Guestworker 101

I thought it would be a good idea to kick things off with the basics about the guestworker programs. There are many people out there who simply have never heard of the guestworker programs.  Misconceptions and misinformation are the standard when it comes to the guestworker programs.

The guestworker programs that are currently in place now in the U.S. are the H1B, H2A and H2B programs. Congress initiated the H2A program under the Immigration Reform and Control Act of 1986.

  • The H1B program is for skilled occupations, i.e. computer programmers
  • The H2A program is for agricultural employers , i.e. farmers, nurseries, sod producers
  • The H2B program is for non-agricultural employers, i.e. landscapers, seafood processors, hospitality workers

These guestworker programs are administered and regulated by the U.S. government.  Employers must comply with all regulations and all parts of the paperwork process to be approved to employ legal, foreign workers through one of these guestworker programs.  After obtaining a work visa, a guestworker may work for a temporary period of time for their sponsor or employer and then they return home and the process recycles every year.  The maximum amount of time H2A and H2B workers may work in the U.S. is ten months.  An employer can extend the workers for up to three years and then the worker has to return home, however most employers do not extend for this lengthy of a period because the transfer and extension process is so arduous as is the entire process to obtain approval for a work visa.

Obligations that an H2A employer must fulfill before workers arrive:

  • Submit an application for Foreign Labor Certification with the U.S. Department of Labor (USDOL) 45 days from the proposed start date of work
  • Conduct labor market tests to determine if there are any U.S. citizens available for the job
  • Obtain approval of housing facility by state housing inspector
  • Receive approval from U.S. Department of Labor
  • Petition United States Citizenship and Immigration Services (USCIS) for work visas
  • Receive approval from USCIS
  • Schedule Consulate appointments
  • Foreign employee approved by Consulate, receives work visa

Obligations that an H2A employer must fulfill after worker arrives:

  • Pay set pay rate called the Adverse Effect Wage Rate (AEWR), changes from state to state, e.g. NC $8.52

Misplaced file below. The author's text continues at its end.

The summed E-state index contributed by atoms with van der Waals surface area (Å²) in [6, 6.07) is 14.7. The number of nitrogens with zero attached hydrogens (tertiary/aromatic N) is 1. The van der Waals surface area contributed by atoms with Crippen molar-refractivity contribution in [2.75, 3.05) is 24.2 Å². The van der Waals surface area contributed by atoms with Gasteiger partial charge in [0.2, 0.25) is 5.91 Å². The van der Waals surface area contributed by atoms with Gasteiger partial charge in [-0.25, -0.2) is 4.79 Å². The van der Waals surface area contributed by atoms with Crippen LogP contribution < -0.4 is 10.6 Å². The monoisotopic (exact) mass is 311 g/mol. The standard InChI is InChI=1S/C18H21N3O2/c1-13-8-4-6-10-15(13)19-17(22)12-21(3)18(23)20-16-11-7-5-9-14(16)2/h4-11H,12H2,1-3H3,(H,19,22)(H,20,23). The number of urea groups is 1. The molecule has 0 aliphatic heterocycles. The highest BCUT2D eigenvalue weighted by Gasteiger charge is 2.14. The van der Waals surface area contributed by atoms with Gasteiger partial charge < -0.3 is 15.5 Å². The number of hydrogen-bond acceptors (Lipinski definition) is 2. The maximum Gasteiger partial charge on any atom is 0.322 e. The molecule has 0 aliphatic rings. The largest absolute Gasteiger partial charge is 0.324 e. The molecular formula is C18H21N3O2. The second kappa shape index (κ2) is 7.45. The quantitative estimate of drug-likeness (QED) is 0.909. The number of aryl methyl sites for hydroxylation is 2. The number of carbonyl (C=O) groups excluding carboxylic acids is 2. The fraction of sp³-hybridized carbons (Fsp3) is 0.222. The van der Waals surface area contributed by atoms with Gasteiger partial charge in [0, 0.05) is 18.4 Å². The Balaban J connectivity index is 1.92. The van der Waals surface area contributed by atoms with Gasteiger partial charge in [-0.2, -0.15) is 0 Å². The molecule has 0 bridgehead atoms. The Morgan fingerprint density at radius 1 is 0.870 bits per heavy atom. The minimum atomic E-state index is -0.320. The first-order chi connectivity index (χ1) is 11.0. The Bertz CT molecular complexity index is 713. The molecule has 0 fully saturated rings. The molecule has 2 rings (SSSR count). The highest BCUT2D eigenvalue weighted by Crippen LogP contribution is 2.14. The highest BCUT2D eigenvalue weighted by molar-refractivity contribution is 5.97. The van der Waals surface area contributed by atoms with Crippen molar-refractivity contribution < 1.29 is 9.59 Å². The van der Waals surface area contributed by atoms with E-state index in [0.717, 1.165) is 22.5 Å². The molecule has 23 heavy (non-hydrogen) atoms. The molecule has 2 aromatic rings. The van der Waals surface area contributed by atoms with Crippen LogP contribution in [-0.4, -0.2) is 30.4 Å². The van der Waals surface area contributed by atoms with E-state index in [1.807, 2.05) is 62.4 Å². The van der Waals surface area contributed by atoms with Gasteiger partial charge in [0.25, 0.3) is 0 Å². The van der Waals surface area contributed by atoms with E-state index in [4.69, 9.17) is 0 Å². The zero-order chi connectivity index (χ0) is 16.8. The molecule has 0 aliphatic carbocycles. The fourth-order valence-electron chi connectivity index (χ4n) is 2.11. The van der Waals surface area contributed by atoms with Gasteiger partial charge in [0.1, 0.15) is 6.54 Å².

• Provide free, government-inspected housing
  • Provide free transportation to and from work everyday
  • Reimburse workers for the incoming and returning transportation expenses
  • Provide required tools and equipment
  • Offer Workers Compensation coverage
  • Offer hourly guarantee of 3/4 of the total contract hours
  • Inform local employment office and U.S. Consulate if any worker is terminated or abandons employment

Obligations that an H2B employer must fulfill before workers arrive:

  • Submit an application for Foreign Labor Certification to the U.S. Department of Labor (USDOL) 120 days from the proposed start date of work
  • Conduct labor market tests to determine if there are any U.S. citizens available for the job
  • Receive approval from USDOL
  • Petition United States Citizenship and Immigration Services (USCIS) for work visas
  • Receive approval from USCIS
  • Schedule Consulate appointments
  • Foreign employee approved by Consulate, receives work visa

Obligations that an H2B employer must fulfill after worker arrives:

  • Pay prevailing wage rate, this wage is determined by surveys conducted by State Workforce Agencies
  • Take workers to social security office to obtain card
  • Offer Workers Compensation coverage
  • Overtime pay
  • Inform U.S. Consulate if any worker is terminated or abandons employment

There are a projected 12 million people currently living in the U.S. illegally.  Of those 12 million, 4 million are projected to be employed in an agricultural occupation.  In 2006, USCIS admitted 46,432 workers under the H2A program and 431,853 under the H2B program.  

The guestworker programs are generally expensive and litiguous resulting in low participation.  H2B employers face an additional challenge in the cap that Congress placed on the amount of H2B visa holders that may enter the country. Only 66,000 workers may receive visas from USCIS.

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